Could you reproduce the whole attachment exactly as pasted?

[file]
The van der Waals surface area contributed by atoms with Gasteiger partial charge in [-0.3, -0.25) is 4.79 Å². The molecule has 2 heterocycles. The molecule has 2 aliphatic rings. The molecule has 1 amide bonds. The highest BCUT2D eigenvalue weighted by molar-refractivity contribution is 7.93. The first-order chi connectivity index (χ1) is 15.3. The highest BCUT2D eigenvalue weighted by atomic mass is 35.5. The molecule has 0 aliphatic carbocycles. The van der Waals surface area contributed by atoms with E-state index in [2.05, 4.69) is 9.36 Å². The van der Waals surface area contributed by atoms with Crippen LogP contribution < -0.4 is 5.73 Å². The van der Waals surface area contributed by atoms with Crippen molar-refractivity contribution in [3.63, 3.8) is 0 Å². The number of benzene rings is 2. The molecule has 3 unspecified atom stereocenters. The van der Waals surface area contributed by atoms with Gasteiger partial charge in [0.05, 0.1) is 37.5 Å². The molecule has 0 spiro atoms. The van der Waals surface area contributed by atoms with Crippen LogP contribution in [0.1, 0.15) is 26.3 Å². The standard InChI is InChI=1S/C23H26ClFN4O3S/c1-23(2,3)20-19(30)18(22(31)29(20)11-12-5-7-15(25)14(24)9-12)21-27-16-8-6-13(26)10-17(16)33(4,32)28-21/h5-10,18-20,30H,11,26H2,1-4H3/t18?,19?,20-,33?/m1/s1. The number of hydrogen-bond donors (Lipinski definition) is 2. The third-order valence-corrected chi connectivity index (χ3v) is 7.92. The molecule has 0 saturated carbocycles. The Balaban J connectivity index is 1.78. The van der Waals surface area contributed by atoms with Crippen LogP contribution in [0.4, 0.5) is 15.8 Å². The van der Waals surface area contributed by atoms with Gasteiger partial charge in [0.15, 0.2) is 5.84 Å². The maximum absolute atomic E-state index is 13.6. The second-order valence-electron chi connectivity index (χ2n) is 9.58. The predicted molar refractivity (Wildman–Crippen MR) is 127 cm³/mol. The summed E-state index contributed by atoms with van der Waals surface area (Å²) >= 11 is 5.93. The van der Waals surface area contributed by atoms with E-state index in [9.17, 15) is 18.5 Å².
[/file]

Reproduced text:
The van der Waals surface area contributed by atoms with Gasteiger partial charge in [-0.3, -0.25) is 4.79 Å². The molecule has 2 heterocycles. The molecule has 2 aliphatic rings. The molecule has 1 amide bonds. The highest BCUT2D eigenvalue weighted by molar-refractivity contribution is 7.93. The first-order chi connectivity index (χ1) is 15.3. The highest BCUT2D eigenvalue weighted by atomic mass is 35.5. The molecule has 0 aliphatic carbocycles. The van der Waals surface area contributed by atoms with E-state index in [2.05, 4.69) is 9.36 Å². The van der Waals surface area contributed by atoms with Crippen LogP contribution < -0.4 is 5.73 Å². The van der Waals surface area contributed by atoms with Crippen molar-refractivity contribution in [3.63, 3.8) is 0 Å². The number of benzene rings is 2. The molecule has 3 unspecified atom stereocenters. The van der Waals surface area contributed by atoms with Gasteiger partial charge in [0.05, 0.1) is 37.5 Å². The molecule has 0 spiro atoms. The van der Waals surface area contributed by atoms with Crippen LogP contribution in [0.1, 0.15) is 26.3 Å². The standard InChI is InChI=1S/C23H26ClFN4O3S/c1-23(2,3)20-19(30)18(22(31)29(20)11-12-5-7-15(25)14(24)9-12)21-27-16-8-6-13(26)10-17(16)33(4,32)28-21/h5-10,18-20,30H,11,26H2,1-4H3/t18?,19?,20-,33?/m1/s1. The number of hydrogen-bond donors (Lipinski definition) is 2. The third-order valence-corrected chi connectivity index (χ3v) is 7.92. The molecule has 0 saturated carbocycles. The Balaban J connectivity index is 1.78. The van der Waals surface area contributed by atoms with Crippen LogP contribution in [0.4, 0.5) is 15.8 Å². The van der Waals surface area contributed by atoms with Gasteiger partial charge in [0.15, 0.2) is 5.84 Å². The maximum absolute atomic E-state index is 13.6. The second-order valence-electron chi connectivity index (χ2n) is 9.58. The predicted molar refractivity (Wildman–Crippen MR) is 127 cm³/mol. The summed E-state index contributed by atoms with van der Waals surface area (Å²) >= 11 is 5.93. The van der Waals surface area contributed by atoms with E-state index in [9.17, 15) is 18.5 Å².